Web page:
Ads OK'd on city property; trash trucks first in line?

Caption: A photo illustration depicts hypothetical advertising on a garbage truck. Credit: Philadelphia City Council
Caption: A photo illustration depicts hypothetical advertising on a garbage truck. Credit: Philadelphia City Council
Posted: May 04, 2013

 Philadelphia City Council passed a bill Thursday to allow advertising on municipal property - an idea championed by President Darrell L. Clarke to raise money without hiking taxes.

The bill is just the first step, giving zoning permission and setting up a task force that would explore which buildings and other property would be appropriate for advertising and what kinds would be allowed.

Ultimately, Mayor Nutter would have to sign a contract with a vendor that would seek and manage advertising.

"At the end of the day, it's up to the administration to implement this particular program," Clarke said.

Clarke first proposed selling ads on city property about a year and a half ago. He has been complaining in recent weeks that Nutter was dragging his feet - a request for proposals from vendors was issued last year but scrapped.

Officials said in a hearing last month that they have to dig deeper into an issue related to buildings constructed or renovated using municipal bonds. Generating a certain amount of advertising revenue on those buildings could cost the city in tax penalties, Solicitor Shelley Smith said.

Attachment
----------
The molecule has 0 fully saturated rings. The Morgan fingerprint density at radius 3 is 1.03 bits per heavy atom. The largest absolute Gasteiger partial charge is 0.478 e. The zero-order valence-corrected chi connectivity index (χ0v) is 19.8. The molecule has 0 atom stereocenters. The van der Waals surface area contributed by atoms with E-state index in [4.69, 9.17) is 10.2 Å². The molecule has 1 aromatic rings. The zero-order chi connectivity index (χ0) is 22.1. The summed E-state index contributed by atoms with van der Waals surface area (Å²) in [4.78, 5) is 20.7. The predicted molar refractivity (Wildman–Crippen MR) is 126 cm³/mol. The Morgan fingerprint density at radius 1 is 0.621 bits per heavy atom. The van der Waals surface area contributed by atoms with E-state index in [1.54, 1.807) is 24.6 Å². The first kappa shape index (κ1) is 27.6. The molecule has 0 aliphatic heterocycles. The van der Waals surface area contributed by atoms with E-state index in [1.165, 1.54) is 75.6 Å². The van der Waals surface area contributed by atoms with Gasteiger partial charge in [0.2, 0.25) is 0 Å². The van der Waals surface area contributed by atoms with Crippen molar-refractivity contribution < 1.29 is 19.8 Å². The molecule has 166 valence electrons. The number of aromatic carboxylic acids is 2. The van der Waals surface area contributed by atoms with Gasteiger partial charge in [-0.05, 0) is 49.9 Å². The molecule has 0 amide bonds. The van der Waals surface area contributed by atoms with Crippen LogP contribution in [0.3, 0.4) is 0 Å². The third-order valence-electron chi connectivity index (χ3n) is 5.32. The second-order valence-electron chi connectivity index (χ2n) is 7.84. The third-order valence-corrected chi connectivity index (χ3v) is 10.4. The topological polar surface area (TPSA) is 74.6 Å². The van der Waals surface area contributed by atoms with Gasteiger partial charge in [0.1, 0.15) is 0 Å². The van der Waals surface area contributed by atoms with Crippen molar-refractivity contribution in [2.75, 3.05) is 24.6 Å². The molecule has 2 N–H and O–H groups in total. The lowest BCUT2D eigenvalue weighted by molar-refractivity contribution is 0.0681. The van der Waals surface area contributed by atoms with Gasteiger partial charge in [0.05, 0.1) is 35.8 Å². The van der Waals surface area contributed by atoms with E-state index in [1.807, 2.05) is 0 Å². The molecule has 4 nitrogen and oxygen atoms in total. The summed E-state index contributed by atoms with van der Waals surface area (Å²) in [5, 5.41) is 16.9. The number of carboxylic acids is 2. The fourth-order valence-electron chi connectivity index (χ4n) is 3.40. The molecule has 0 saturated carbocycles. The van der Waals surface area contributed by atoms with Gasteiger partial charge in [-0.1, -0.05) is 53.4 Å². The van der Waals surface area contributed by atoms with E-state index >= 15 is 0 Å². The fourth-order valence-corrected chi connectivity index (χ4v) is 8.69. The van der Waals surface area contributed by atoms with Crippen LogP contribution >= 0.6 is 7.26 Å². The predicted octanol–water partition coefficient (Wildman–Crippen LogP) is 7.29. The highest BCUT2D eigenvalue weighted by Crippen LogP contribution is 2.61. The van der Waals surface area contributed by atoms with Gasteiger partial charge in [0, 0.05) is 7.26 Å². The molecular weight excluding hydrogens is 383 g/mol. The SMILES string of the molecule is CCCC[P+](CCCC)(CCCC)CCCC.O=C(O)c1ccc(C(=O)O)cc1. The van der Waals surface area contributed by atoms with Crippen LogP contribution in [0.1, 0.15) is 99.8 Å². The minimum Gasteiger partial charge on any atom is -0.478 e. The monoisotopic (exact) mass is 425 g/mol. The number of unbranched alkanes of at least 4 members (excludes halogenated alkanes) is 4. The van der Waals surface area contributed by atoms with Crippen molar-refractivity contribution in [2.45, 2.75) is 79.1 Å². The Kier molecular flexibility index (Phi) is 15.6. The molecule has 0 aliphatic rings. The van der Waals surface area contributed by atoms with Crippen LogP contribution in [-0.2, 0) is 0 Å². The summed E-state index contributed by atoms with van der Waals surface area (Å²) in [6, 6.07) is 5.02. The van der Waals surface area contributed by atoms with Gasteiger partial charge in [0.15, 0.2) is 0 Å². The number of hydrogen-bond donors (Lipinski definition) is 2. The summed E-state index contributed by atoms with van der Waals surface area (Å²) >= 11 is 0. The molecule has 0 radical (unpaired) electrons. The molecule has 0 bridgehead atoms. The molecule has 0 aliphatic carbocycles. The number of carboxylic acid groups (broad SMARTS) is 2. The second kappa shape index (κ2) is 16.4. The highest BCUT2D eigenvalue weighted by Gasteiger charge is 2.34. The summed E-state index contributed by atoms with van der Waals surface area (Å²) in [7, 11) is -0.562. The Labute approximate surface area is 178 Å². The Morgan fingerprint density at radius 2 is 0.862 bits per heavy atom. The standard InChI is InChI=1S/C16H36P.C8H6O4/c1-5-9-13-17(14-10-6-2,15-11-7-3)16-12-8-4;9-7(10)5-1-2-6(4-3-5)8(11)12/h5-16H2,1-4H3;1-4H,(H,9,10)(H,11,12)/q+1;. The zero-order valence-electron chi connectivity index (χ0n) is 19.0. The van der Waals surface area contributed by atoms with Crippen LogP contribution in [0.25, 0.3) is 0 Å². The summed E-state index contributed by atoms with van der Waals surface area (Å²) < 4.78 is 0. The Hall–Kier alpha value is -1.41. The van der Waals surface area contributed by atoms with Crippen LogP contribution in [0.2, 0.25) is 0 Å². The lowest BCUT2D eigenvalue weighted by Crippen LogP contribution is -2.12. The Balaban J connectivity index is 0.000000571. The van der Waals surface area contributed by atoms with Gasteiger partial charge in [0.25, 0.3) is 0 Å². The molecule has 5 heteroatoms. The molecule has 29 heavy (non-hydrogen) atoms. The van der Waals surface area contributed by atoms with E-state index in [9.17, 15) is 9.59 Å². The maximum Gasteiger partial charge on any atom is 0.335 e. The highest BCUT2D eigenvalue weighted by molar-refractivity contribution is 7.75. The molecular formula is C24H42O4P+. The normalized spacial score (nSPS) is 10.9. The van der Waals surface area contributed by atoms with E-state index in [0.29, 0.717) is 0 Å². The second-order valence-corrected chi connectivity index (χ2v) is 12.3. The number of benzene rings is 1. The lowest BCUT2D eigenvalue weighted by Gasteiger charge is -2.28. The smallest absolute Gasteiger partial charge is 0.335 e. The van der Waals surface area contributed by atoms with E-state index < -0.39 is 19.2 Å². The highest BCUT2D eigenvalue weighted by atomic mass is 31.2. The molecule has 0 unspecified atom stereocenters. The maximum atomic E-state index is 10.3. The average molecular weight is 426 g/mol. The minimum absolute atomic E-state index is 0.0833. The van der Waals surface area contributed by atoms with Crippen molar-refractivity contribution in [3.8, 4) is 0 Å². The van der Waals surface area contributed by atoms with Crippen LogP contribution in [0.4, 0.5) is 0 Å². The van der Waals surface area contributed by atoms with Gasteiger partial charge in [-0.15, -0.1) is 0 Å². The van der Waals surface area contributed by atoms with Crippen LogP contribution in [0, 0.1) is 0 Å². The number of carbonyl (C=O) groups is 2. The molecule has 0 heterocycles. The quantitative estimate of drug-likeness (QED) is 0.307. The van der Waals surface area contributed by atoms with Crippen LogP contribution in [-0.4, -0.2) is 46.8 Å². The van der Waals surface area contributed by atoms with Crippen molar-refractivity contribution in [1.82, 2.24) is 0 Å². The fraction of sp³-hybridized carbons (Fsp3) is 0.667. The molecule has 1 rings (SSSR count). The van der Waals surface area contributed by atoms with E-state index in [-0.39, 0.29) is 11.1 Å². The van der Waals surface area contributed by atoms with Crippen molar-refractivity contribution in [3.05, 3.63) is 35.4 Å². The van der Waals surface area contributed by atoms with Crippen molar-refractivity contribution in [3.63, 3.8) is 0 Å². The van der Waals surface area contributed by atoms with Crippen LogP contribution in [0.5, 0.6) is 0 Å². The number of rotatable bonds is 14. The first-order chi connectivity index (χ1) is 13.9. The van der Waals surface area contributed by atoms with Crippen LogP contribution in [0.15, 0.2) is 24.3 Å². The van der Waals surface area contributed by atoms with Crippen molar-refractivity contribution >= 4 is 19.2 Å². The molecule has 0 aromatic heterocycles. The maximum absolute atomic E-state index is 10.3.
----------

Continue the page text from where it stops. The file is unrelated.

Clarke said Thursday that he heard "informally" the administration was going to issue a request for proposals in the next few weeks to place advertising on city vehicles - most likely trash trucks. Advertising on city vehicles most likely would not have the same tax concerns, he said.

"If we can get up and running relatively soon, I think that's something we need to do," Clarke said. "I'd love to see these trash trucks with trash bag [ads] on them."

Clarke said SEPTA generated $21 million in the last fiscal year from advertising on buses, trains, and other property, and he hoped the city could "come close to that particular number."

Mark McDonald, a spokesman for Nutter, confirmed that the administration was "working toward" a request for proposals on vehicle advertising, "but we don't have a timeline set yet." On Clarke's bill, McDonald said the mayor has two weeks to decide his position.

The bill passed, 15-0. Councilman Bill Green abstained due to a possible conflict, and Councilwoman Marian B. Tasco was absent.


Contact Troy Graham at 215-854-2730, tgraham@phillynews.com, or follow on Twitter @troyjgraham.

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